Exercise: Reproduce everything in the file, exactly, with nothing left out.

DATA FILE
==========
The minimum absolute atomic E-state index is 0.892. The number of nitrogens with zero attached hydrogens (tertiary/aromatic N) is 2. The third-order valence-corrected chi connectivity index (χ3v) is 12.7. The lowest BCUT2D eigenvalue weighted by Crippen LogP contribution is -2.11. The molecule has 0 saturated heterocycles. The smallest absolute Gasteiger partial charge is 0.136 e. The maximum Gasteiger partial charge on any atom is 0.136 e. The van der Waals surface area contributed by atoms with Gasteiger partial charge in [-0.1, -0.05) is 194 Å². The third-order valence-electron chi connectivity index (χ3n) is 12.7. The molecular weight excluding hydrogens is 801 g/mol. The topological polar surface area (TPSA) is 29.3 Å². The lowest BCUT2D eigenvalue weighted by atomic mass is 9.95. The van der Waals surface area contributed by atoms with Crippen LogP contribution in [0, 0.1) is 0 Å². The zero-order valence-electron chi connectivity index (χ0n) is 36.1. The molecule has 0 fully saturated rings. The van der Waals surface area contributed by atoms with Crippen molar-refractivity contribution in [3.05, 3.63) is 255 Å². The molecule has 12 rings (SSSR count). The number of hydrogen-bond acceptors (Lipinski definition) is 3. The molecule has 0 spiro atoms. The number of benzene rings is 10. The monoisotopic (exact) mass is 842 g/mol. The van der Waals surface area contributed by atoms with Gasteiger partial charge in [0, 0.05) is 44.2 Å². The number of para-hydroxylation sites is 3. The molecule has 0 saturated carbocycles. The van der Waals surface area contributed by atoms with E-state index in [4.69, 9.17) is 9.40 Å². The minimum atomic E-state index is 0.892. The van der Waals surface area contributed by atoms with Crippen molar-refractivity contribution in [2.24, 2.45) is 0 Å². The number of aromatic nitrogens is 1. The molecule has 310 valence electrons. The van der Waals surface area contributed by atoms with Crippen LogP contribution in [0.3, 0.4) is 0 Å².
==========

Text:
The minimum absolute atomic E-state index is 0.892. The number of nitrogens with zero attached hydrogens (tertiary/aromatic N) is 2. The third-order valence-corrected chi connectivity index (χ3v) is 12.7. The lowest BCUT2D eigenvalue weighted by Crippen LogP contribution is -2.11. The molecule has 0 saturated heterocycles. The smallest absolute Gasteiger partial charge is 0.136 e. The maximum Gasteiger partial charge on any atom is 0.136 e. The van der Waals surface area contributed by atoms with Gasteiger partial charge in [-0.1, -0.05) is 194 Å². The third-order valence-electron chi connectivity index (χ3n) is 12.7. The molecular weight excluding hydrogens is 801 g/mol. The topological polar surface area (TPSA) is 29.3 Å². The lowest BCUT2D eigenvalue weighted by atomic mass is 9.95. The van der Waals surface area contributed by atoms with Crippen LogP contribution in [0, 0.1) is 0 Å². The zero-order valence-electron chi connectivity index (χ0n) is 36.1. The molecule has 0 fully saturated rings. The van der Waals surface area contributed by atoms with Crippen molar-refractivity contribution in [3.05, 3.63) is 255 Å². The molecule has 12 rings (SSSR count). The number of hydrogen-bond acceptors (Lipinski definition) is 3. The molecule has 0 spiro atoms. The number of benzene rings is 10. The monoisotopic (exact) mass is 842 g/mol. The van der Waals surface area contributed by atoms with Gasteiger partial charge in [0, 0.05) is 44.2 Å². The number of para-hydroxylation sites is 3. The molecule has 0 saturated carbocycles. The van der Waals surface area contributed by atoms with E-state index in [4.69, 9.17) is 9.40 Å². The minimum atomic E-state index is 0.892. The van der Waals surface area contributed by atoms with Crippen molar-refractivity contribution in [2.24, 2.45) is 0 Å². The number of aromatic nitrogens is 1. The molecule has 310 valence electrons. The van der Waals surface area contributed by atoms with Crippen LogP contribution in [0.3, 0.4) is 0 Å².